Pipeline cyberattack exposes energy infrastructure vulnerabilities

Jeff Moulton

Though the Colonial Pipeline that supplies fuel to nearly half the East Coast is back up and running again after a five-day shutdown caused by a May 7 cyberattack, local security experts say the incident should serve as a reminder of just how vulnerable the nation’s energy infrastructure is.

Jeff Moulton, executive director of LSU’s Stephenson National Center for Security Research and Training, says cyberattacks are far more common than most people realize and are likely to intensify in the future.

“This happens every day and most of the time you don’t hear about it,” Moulton says. “But it’s going on everywhere and it’s getting worse.”

One of the reasons cyberattacks are becoming more common—particularly in plants, refineries and other energy infrastructure facilities—is because OT, or operational technology systems, are increasingly linked to IT systems, which makes them easier to attack.

“It used to be that your OT systems—your heat pumps and valves and mechanical equipment—were separate from the IT systems that control networks, payroll, HR, day-to-day stuff,” he says. “Now, they’re linked, which makes things more cost effective, but it also becomes hackable.”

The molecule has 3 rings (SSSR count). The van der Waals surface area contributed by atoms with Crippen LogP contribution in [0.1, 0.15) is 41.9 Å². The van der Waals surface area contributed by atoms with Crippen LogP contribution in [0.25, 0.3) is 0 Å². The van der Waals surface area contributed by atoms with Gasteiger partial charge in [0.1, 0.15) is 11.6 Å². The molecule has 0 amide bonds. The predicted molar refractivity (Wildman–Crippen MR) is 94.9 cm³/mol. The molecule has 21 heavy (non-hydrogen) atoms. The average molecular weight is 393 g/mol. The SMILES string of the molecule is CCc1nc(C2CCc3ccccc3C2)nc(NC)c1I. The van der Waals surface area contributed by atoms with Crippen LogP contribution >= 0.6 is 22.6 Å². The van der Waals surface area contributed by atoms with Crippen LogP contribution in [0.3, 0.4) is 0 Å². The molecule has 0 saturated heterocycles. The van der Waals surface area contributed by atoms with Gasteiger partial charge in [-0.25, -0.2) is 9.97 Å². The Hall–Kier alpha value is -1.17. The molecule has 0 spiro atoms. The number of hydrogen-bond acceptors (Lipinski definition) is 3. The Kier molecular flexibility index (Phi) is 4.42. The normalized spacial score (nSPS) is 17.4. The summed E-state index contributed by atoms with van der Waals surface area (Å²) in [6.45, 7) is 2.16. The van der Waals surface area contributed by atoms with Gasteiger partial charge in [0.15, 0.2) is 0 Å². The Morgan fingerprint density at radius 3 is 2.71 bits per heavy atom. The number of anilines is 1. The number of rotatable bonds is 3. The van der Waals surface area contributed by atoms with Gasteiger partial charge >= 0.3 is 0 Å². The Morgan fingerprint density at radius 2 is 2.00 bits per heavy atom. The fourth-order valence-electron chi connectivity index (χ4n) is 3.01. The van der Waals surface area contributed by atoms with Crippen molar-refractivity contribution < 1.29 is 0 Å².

Moulton cannot say with certainty whether that dynamic is responsible for the attack on the Colonial Pipeline, which, at 5,500 miles long is the largest gasoline pipeline in the U.S. But he says as more systems and “smart devices” are linked together inside plants and refineries, companies, and homes, these attacks will proliferate.

The Stephenson Center works with clients, including industry and government, to help them prepare for and recover from such attacks. Moulton says it’s important that businesses of any size take precautions.

Have an incident response plan in place so that if and when an attack occurs, your organization will know what to do and who to call.

Back up your data every day and keep it separate from your other system.

Practice good cyber hygiene, making sure you have the latest and greatest software and that your employees are well trained in scams, phishing attempts and the dangers of clicking on links.

Finally, when you are attacked, make sure to communicate with those you have relationships with.

“Remember, your best security is only as strong as your weakest link,” he says.